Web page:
Hiring by algorithms
“For more and more companies the hiring boss is an algorithm. Jobs that were once filled on the basis of work history and interviews are left to personality tests and data analysis. Under pressure to cut costs and boost productivity, employers are trying to predict specific outcomes, such as whether a prospective hire will quit too soon, file a disability claim or steal…Powerful computers and more sophisticated software have made it possible to evaluate more candidates, amass more data and peer more deeply into applicants’ personal lives.”
This sounds creepy to me, especially the part about peering more deeply into applicants’ personal lives. But things are moving in this direction. The journal article reports that global spending on talent-management software was $3.8 billion in 2011. If this trend continues, I bet you’ll be seeing internet ads for how to game algorithm based hiring software pretty soon.
Don’t fall for those ads.
If you have to figure out how to game the software, the job probably isn’t right for you anyway. You’ll be unhappy in it if you do get hired and will end up looking again.
The Journal article had a mini four item paired choice test. I took it and answered as honestly as I could. The results showed that I would be a good fit for an “employee trainer job”– which is exactly the first job I had when I began my career in business. In other words the software nailed me and my interests. That training job was the base on which I’ve built my career as a speaker, coach and consultant. I’ve been helping people climb the corporate ladder ever since.
Do what you love
All of this is related to the career advice I provide in Tweet 7 in my career success book Success Tweets: 140 Bits of Common Sense Career Success Advice, All in 140 Characters or Less. “Figure out what you really want to do. Work you love will make it easier for you to create the life and career success you want and deserve.” If you know what you want out of your life and career, you’ll be more likely to land a job you love – and in which you’ll succeed.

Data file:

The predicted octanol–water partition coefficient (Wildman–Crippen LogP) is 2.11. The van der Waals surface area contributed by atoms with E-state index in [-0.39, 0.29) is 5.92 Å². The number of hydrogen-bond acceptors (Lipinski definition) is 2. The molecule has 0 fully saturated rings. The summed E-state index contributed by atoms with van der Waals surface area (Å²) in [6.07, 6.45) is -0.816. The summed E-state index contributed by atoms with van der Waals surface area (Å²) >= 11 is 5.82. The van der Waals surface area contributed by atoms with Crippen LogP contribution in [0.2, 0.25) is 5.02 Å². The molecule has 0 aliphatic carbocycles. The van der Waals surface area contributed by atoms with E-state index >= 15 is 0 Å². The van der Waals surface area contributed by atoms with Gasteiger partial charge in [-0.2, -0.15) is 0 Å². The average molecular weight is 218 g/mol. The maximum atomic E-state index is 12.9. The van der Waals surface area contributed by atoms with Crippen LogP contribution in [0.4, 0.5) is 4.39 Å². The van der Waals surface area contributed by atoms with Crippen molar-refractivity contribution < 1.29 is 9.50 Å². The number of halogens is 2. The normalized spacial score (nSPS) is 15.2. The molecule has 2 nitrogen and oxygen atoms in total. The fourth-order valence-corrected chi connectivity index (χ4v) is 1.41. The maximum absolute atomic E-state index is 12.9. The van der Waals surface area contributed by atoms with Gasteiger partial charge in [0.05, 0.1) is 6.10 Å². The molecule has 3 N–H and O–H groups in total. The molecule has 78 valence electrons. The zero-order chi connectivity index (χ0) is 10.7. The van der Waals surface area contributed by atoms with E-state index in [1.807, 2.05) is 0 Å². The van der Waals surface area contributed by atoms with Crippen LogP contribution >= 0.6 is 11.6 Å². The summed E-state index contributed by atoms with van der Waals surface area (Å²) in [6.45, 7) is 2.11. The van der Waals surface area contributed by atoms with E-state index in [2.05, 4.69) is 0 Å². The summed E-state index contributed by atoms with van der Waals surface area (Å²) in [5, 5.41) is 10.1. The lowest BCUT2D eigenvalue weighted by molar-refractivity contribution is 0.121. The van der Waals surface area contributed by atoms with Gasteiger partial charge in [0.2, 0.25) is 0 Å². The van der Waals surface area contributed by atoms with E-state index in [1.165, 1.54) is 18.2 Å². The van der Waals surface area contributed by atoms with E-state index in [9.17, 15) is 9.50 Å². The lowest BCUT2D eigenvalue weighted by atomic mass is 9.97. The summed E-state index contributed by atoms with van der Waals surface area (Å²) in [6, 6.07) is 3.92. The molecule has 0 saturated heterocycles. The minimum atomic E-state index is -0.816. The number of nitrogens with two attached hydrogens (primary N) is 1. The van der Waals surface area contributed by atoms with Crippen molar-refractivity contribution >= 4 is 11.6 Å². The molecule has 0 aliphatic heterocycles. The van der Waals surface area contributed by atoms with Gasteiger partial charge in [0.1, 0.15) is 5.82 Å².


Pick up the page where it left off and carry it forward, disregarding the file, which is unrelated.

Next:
Being desperate enough to try to game some software just to get a job – any job – flies in the face of this advice. If some software excludes you form a job, so be it. Chances are you wouldn’t have liked the job – or more important – done well in it anyway.
But if you figure out what you really want to do with your life, no matter how many algorithms they throw at you, you’ll be fine. If you find yourself in a situation where you are asked to complete an online questionnaire, answer honestly. If you get excluded, chances are the job isn’t a good fit. If it is a good fit for you, you’ll get invited to an interview where you’ll be able to strut your stuff and nail an offer.
My best career success advice as we enter this brave new world of computer based hiring is simple common sense.
Stay true to yourself and you’ll be fine.
Don’t try to game pre-employment questionnaires. Answer those questions honestly. Don’t worry if the computer excludes you from a job. You probably wouldn’t have been happy in it any way.
That’s my career advice based on the Wall Street Journal article on algorithm based hiring. What do you think? Please take a minute to share your thoughts with us in a comment. As always, thanks for taking the time to read my musings on life and career success. I value you and I appreciate you. If you want to learn more about how to climb the corporate ladder faster check out the free rebroadcast of a webinar I did recently. You can find it at http://www.mycorporateclimb.com/squeeze_pages/13337-bud-bilanichs-corporate-career-success-webinar/